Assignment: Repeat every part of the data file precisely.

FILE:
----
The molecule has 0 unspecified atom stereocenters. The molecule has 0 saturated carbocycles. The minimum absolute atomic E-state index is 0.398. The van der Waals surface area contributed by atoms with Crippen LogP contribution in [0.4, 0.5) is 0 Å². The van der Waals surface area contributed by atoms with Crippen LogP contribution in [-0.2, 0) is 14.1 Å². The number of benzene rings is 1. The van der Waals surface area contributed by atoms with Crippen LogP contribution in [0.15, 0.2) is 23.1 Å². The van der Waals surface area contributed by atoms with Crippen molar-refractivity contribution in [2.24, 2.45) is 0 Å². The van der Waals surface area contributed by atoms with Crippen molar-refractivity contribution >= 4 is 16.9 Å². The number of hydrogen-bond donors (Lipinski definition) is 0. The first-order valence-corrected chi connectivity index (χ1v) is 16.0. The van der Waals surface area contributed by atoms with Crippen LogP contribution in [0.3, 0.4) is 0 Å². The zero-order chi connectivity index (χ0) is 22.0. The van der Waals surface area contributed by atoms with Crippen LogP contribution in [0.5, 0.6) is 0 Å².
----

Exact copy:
The molecule has 0 unspecified atom stereocenters. The molecule has 0 saturated carbocycles. The minimum absolute atomic E-state index is 0.398. The van der Waals surface area contributed by atoms with Crippen LogP contribution in [0.4, 0.5) is 0 Å². The van der Waals surface area contributed by atoms with Crippen LogP contribution in [-0.2, 0) is 14.1 Å². The number of benzene rings is 1. The van der Waals surface area contributed by atoms with Crippen LogP contribution in [0.15, 0.2) is 23.1 Å². The van der Waals surface area contributed by atoms with Crippen molar-refractivity contribution in [2.24, 2.45) is 0 Å². The van der Waals surface area contributed by atoms with Crippen molar-refractivity contribution >= 4 is 16.9 Å². The number of hydrogen-bond donors (Lipinski definition) is 0. The first-order valence-corrected chi connectivity index (χ1v) is 16.0. The van der Waals surface area contributed by atoms with Crippen LogP contribution in [0.3, 0.4) is 0 Å². The zero-order chi connectivity index (χ0) is 22.0. The van der Waals surface area contributed by atoms with Crippen LogP contribution in [0.5, 0.6) is 0 Å².